Conservative plans for compulsory fundholding and an end to central targets get mixed response from GPs
Fundholding on Tory manifesto
By Christian Duffin
Fundholding will return if the Conservatives win the next
Outlining their health policy this week, the Tories pledged
to hand more control of NHS
finances to GPs, giving them
direct control over budgets and allowing them to make savings and reinvest as they see fit.
Other policies included scrapping all centralised targets and incentivising GPs via the quality framework to hit local targets based on health outcomes.
Andrew Lansley, shadow health secretary, said: 'We need [GPs] to have incentives to deliver the best outcomes for patients and to be able to do so
by controlling budgets for their patients.'
David Cameron, Conservative party leader, said waiting times under fundholding – scrapped by Labour in 1999 – were shorter than now.
Fundholders also brought down hospital prescribing
costs and cut elective hospital admissions by 3.3 per cent
compared with non-fundholders, he said.
But the plan to revive the fundholding scheme received a mixed response from GPs.
Dr Hamish Meldrum, GPC chair, broadly welcomed the Conservatives' plans, but said GPs had to have their clinical time covered if they were going to do more admin work.
He said: 'You need to look at providing the whole range of resources including adequate data flows about patient treatments, in order to enable GPs to do the job properly.'
Dr James Kingsland, a former fundholder and chair of National Association of Primary Care, said the plans were not hugely different from what was in place now. He said: 'We'd need to iron out previous problems, such as extra bureaucracy and the two-tier system.'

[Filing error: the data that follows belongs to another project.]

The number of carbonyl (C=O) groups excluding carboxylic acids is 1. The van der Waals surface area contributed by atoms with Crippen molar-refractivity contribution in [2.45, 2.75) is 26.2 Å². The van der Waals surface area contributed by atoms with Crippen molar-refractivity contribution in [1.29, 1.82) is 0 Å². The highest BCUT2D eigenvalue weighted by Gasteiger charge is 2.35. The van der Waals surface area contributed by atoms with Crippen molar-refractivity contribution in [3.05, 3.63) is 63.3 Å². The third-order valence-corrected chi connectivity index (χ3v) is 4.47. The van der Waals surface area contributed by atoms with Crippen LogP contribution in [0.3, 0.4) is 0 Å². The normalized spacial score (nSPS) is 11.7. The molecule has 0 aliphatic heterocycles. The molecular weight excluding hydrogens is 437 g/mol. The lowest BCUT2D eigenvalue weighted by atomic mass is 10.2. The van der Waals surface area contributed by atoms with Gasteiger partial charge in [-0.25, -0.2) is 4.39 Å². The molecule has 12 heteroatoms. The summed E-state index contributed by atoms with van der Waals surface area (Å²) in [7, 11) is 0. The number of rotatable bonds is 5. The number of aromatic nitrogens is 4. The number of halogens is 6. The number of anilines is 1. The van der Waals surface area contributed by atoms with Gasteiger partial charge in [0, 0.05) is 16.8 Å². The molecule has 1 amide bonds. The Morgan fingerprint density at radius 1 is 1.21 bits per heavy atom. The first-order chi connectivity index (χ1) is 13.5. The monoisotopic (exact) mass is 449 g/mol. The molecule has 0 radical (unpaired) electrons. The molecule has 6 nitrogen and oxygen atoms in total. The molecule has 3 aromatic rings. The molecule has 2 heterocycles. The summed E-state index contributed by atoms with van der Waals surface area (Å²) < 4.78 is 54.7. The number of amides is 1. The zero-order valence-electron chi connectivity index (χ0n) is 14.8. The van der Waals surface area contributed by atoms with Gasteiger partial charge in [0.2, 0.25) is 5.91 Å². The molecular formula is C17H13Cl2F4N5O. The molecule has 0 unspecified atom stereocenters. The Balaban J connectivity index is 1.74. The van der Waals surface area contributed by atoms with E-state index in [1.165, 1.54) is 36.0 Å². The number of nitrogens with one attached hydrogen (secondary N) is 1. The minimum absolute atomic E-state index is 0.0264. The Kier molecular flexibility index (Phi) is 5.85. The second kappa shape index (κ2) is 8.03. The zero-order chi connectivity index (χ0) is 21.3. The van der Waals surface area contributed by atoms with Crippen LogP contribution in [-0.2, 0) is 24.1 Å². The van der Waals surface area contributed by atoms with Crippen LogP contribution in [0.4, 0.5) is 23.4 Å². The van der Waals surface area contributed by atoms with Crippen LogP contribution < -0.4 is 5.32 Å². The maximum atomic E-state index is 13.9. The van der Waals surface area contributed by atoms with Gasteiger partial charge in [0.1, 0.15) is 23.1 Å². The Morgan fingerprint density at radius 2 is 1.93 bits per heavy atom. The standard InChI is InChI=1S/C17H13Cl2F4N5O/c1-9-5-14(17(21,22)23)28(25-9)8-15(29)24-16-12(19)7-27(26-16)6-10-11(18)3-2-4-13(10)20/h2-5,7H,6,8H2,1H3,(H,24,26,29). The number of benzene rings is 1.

Dr David Jenner, practice- based commissioning lead for the NHS Alliance, said: 'I'm not convinced, because last time half of GPs did not want to get involved in extra work. I could see it working if there was a consortium of GPs doing fundholding for a region.'
Professor Chris Ham,
professor of health policy at
the University of Birmingham, questioned how many GP
practices would be interested.
He said: 'There can be a lot of hard work. Also, some GPs are skilled in managing budgets, while others are not. It would be wrong to put all the eggs in a fundholding basket.'
Tories on health
• 'All GPs' to become fundholders. Budgets taken away from PCTs and given to practices.
• Scrap central targets. Replace them with local targets focused on 'health outcomes'.
• Change the QOF so it focuses on these outcomes targets rather than on 'process' targets such as keeping registers.
• 'Patient-reported outcomes'
to have a greater influence on